Bankrupt Climate Change – next steps

On 29 March Momentum and People & Planet organised around 40 protests across the country targetting Barclay’s banks. The campaign needs to be radical and ambitious.

The campaign ‘Bankrupt Climate Change’ aims at applying pressure on Barclay’s to dis-invest from dangerous fossil fuel burning energy companies and fracking. Barclay’s ploughed $85bn into such enterprises in the last few years.
There has been some criticism on the left that focusing on the banks is at best a diversion, at worst a displacement activity for more radical demands.
I think that criticism for now is overly harsh. Highlighting the way that finance capital profits from environmental destruction isn’t a bad thing. It also bring the reality of the financial and economic mechanisms of how climate change happens to the high street, making it real for people.
The problem with climate change is that it is a systematic issue. This isn’t the Poll Tax or stopping a war. It is about the literal destruction of the planet and the collapse of human civilisation because capitalism as a system of production is so destructive it will results in environmental degredation on a scale previously unimaginable.
Faced with that it can be impossible to think what you can do. The Climate Strikes by students have been impressive, but they are only protests. Protests on their own are just a cry of desperation in the face of power. The question is how can you stop the machine? How can we smash the cogs and levers of this odious machine that is destroying out planet.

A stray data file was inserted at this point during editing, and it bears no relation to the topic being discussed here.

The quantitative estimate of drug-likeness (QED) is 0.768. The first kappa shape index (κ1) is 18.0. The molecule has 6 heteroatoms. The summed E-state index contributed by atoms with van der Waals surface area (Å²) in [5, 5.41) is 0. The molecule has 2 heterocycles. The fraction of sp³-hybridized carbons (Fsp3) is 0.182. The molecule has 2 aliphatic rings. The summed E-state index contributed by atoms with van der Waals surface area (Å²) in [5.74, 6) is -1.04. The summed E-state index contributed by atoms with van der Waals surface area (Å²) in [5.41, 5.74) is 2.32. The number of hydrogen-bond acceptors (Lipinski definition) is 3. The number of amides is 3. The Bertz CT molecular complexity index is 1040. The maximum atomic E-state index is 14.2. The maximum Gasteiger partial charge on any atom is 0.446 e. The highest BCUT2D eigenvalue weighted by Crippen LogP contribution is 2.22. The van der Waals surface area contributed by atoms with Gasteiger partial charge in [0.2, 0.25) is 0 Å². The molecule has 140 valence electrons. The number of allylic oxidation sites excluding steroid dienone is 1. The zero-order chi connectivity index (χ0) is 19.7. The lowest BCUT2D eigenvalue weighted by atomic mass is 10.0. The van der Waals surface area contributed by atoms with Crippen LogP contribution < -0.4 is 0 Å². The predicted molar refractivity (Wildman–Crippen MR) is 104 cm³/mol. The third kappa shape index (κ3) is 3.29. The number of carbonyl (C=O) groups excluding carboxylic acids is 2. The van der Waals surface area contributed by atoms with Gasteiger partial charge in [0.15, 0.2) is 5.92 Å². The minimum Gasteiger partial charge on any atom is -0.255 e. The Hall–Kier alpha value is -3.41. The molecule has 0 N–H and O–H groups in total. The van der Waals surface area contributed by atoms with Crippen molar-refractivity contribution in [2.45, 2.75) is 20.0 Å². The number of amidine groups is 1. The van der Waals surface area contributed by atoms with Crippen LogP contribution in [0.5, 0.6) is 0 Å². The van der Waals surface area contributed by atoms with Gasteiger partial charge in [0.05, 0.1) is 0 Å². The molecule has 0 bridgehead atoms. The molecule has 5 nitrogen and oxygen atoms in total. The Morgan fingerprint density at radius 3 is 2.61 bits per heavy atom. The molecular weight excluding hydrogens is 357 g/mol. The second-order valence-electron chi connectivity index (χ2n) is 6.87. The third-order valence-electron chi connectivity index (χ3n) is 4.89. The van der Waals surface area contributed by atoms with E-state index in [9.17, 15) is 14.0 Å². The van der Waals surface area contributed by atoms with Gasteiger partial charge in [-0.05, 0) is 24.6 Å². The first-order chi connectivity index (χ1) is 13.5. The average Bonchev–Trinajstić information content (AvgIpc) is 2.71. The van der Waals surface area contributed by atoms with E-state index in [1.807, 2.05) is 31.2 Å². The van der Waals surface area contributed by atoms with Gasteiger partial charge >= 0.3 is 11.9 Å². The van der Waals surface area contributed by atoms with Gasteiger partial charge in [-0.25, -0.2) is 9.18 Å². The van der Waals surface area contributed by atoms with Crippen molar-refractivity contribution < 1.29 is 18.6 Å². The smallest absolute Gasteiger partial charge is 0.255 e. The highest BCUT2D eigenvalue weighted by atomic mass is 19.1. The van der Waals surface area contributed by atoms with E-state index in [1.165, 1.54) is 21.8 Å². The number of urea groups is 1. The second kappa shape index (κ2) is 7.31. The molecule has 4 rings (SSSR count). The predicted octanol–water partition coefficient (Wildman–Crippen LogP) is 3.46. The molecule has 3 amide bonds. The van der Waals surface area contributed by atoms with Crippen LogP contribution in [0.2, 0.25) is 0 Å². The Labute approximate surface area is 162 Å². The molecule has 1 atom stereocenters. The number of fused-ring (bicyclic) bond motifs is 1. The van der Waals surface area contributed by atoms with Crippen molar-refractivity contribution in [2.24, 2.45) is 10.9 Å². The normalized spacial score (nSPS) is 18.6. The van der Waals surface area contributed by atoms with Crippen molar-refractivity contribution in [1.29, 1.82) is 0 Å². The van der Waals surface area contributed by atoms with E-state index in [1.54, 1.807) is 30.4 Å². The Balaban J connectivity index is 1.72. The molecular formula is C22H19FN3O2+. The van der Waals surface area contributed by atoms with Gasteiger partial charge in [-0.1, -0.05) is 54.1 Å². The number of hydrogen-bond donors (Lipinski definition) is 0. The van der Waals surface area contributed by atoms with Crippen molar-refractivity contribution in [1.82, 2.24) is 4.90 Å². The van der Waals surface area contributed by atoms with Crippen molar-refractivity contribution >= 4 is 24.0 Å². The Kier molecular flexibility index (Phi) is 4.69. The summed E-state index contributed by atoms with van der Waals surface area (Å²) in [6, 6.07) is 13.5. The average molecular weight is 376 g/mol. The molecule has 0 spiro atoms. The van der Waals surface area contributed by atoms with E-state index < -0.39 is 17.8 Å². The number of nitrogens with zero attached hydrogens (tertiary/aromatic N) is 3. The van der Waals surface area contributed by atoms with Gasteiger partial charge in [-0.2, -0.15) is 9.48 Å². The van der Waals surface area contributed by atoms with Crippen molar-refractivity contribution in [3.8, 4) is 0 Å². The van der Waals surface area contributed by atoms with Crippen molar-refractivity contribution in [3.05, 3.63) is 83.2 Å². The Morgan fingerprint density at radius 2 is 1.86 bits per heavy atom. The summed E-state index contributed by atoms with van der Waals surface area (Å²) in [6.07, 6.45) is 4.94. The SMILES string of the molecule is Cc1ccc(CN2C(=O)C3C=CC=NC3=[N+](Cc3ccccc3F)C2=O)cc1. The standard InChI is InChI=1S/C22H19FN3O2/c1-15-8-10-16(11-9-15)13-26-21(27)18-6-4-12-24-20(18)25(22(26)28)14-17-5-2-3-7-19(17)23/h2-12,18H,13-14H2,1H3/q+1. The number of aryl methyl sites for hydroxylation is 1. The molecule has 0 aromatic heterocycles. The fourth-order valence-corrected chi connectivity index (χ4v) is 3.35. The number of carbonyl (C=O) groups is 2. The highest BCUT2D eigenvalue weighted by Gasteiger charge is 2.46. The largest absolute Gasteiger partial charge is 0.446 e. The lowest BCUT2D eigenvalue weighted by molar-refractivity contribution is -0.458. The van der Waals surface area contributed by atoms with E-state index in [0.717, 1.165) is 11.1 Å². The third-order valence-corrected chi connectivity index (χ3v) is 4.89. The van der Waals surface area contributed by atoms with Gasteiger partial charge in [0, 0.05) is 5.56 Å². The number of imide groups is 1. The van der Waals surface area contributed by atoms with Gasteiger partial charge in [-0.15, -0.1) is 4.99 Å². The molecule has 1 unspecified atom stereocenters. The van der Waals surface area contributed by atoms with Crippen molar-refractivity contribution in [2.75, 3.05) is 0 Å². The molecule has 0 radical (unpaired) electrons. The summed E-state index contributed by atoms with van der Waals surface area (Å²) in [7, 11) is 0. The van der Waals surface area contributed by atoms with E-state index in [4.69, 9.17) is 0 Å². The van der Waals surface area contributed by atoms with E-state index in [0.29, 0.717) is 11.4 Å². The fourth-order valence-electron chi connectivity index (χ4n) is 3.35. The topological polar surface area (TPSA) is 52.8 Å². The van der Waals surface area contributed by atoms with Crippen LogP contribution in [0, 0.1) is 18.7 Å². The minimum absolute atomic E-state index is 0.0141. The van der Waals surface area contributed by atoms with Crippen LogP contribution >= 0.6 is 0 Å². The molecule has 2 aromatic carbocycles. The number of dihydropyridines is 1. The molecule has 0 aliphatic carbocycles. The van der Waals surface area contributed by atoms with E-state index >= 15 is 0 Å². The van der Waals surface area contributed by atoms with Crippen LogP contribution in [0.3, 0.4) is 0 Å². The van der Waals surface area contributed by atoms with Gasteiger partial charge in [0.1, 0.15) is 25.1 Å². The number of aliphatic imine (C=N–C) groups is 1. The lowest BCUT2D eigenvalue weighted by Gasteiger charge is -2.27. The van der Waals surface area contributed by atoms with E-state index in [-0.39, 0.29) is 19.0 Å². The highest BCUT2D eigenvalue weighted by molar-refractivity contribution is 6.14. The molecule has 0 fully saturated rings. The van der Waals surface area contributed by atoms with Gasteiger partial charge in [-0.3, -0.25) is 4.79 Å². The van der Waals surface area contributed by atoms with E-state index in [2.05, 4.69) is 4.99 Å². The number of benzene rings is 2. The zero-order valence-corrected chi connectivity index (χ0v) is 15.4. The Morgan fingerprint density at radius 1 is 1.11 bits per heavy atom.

Targetting the banks as high street representatives of the flows of capital through the arteries of this machine is a useful first step. However the campaign cannot remain only at the level of targetting the banks. We need to also turn to and go through the labour movement to get better policies from Labour. I believe that the ‘grand demand’ needs to be for the nationalisation of energy production with a view to a planned and rapid shift of energy production away from fossil fuels and towards renewables, with a target of 50% emissions reduction by 2030 and 100% by 2050.
This should be Labour policy – with all of the Green New Deal economics that flow from it.
In the unions, we need to see some serious pressure put on Unite to shift their position. Their opposition to scrapping Trident was only the beginning, now they are playing a pernicious and dangerous role in supporting industrial and economic projects, like Heathrow expansion, which are contributing to the death of the planet.

Published by

Simon H

Tooting CLP and Lambeth UNISON

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